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Failed Remain campaign, pints with Chinese premier: David Cameron's global track record

David Cameron's return to politics, though surprising, comes with baggage. His business endeavors and lobbying have raised eyebrows and concerns.

In David Cameron's last appearance in parliament, he uttered five words that now seem premature - "I was the future once." This return to politics came as a shock, but there have been whispers for a while that the former prime minister had struggled to adjust to life outside government. In 2018, an article reported that he had even been telling friends he wanted to be foreign secretary as he was "bored s***less" in the outside world.

Now, as the newly ennobled Lord Cameron, his record on the global stage is being scrutinized. Some are pointing to the warm relations he sought to strike with Beijing while in power, hailing a "golden era" and inviting the Chinese premier for a pint in a local pub during his state visit. More recent business activity, including a visit to drum up investment for a Sri Lankan infrastructure project, has raised eyebrows, with critics fearing it may one day act as a Chinese military outpost.

A diplomatic pivot will most definitely be needed to adjust to the spikier approach now taken to the world's second-largest economy. Theresa Villers, a former MP who served in the Cameron cabinet, told Sky News that the political landscape has changed dramatically since he resigned, and MPs will want the assurance that his approach on issues such as China will reflect where we are now, not where we were during the Cameron era in Downing Street.

Cameron's experience in the Middle East is also worthy of inspection, particularly with the Israel-Hamas war set to occupy much of the new foreign secretary's time. In office during the Arab Spring, he oversaw airstrikes in Libya that paved the way for the overthrow of the country's leader Muammar Gadaffi. After initial claims of a new era of freedom, the North African state eventually descended into violence, with MPs on the Foreign Affairs Committee criticizing the intervention as ill-informed and lacking a coherent strategy.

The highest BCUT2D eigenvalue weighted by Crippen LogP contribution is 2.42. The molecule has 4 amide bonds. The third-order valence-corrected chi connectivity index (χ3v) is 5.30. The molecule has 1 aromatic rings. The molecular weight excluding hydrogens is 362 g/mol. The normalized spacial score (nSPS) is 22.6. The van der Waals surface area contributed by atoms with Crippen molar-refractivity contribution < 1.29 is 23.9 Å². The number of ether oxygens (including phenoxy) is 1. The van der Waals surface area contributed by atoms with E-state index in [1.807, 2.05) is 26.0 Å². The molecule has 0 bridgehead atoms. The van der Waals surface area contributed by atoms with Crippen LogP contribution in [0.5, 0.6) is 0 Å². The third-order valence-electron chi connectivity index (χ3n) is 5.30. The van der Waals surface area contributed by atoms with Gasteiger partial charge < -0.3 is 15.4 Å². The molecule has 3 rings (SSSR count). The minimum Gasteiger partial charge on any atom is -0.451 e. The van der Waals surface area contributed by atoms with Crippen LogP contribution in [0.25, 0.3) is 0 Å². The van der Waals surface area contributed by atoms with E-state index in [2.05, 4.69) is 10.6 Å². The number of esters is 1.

But it's Brexit that stands as David Cameron's biggest foreign policy legacy. As the leader of the Remain campaign, he failed to convince voters and quit as an MP just as parliament was grappling with the chaotic fallout from the vote. His former national security adviser Lord Peter Ricketts says his old boss "accepts where we are now" and has been put in office "to take a firm grip on crises while the prime minister is concentrating on domestic affairs for the next year".

Since leaving Downing Street, Cameron hasn't been short of job offers. He's taken on a variety of roles, including president of a dementia charity and chairman of the National Citizen Service. However, his corporate endeavors have caused more trouble, particularly his association with the now-defunct financial services firm Greensill Capital. Newspapers later revealed he had approached several Whitehall contacts to try and get the company access to a COVID loans scheme. While being cleared of any wrongdoing, the affair shone a spotlight on the rules around lobbying.

Picked for his experience, this familiar face comes with baggage too. There are currently criminal investigations into Greensill Capital in Switzerland and Germany, and there's an ongoing Serious Fraud Office investigation, as well as multibillion-dollar lawsuits all over the world. Each one of these is going to involve lots of additional information that's going to come out about Cameron's role.

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